Katie Wirsing is an open book. The slam poet from Denver, Colo. talks about life experiences in her poetry, as she finds it cathartic. She finds that reading poetry exercises traumas in her life as she claims that she is not a good communicator otherwise.
“It’s a really neat way [to share for] people with important things to say or traumas they need to work out for themselves. Everyone can come together and have these common conversations of experiences that people go through,” said Wirsing, about slam poetry.
For those who do not know, slam poetry is generally a competition among poets of spoken word that are judged, “as much on the manner and enthusiasm of its performance as its content or style,” according to http://www.poets.org.
Wirsing describes the art form as, “an awesome game. It’s an awesome community builder. It’s kind of open mic meets the Olympics meets awesome.”
On Wednesday night, Wirsing took the Union Stage to share her love for slam poetry with the students at Springfield College. She started her set by engaging the crowd with different jokes and asking for audience participation by screaming either “Hell yeah!” or “Hallelujah!”
She talked about her recent experiences such as being in Houston on Tuesday and not having anything to do, so she decided to visit the National Museum of Funeral History. She spun subsequent jokes into her first poem, which talked about her grandmother.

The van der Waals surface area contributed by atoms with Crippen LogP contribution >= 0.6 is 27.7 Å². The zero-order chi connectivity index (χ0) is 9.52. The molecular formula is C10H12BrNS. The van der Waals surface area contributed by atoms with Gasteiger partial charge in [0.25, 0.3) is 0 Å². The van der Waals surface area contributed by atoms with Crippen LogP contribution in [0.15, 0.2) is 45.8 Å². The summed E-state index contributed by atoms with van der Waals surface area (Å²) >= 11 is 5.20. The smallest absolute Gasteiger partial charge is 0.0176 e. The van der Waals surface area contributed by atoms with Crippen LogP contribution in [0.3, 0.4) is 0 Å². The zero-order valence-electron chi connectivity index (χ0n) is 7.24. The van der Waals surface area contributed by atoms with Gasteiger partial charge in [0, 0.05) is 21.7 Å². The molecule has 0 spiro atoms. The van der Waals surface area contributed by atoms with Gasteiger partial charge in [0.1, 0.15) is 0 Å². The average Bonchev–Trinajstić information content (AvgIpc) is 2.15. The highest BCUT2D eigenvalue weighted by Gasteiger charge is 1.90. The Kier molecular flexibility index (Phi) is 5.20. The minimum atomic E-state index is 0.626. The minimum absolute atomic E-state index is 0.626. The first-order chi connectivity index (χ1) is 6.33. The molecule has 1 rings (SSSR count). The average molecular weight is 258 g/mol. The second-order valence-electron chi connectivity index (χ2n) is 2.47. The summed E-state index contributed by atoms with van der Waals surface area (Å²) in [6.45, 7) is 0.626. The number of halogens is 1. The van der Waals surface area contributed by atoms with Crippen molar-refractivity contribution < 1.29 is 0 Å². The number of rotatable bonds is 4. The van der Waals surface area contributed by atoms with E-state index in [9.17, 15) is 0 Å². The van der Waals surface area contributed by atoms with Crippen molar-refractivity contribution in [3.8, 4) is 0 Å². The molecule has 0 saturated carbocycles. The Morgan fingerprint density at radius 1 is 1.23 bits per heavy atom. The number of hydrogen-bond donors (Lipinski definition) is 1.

Wirsing moved seamlessly from poem to banter and back to poem. If an audience member was not paying attention, he or she would not catch the beginning of a poem because it appeared so conversational.
Wirsing is one of many acts the Campus Activities Board, or CAB, brings to campus in order to not only entertain the students, but to also broaden their horizons.
CAB member Forrest Pratt described the group going to their annual conference and coming back with ideas for different acts that would be interesting for the students to see.
“It’s more bringing together acts of a bunch of different genres. We have a national conference that we send people to every year and they bring back acts that they think the students will like, that they liked,” said Pratt.
The acts CAB chooses can be seen throughout campus, with most appearing on the Union Stage. Both passersby and people who actually want to watch the show can be entertained for however long they please.
In Wirsing’s case, not many people left their respective tables while she was performing: she was too entertaining and enthralling. She kept the audience laughing with her off-kilter humor, and kept them drawn in with her deep, personal poetry that was recited with a silky smooth tone and descended upon the listeners in eloquence.
Wirsing implored the audience to find a vehicle in which they could make themselves feel better, like she found hers in slam poetry. Make sure to be on the lookout for more acts put on by CAB, because they are something special.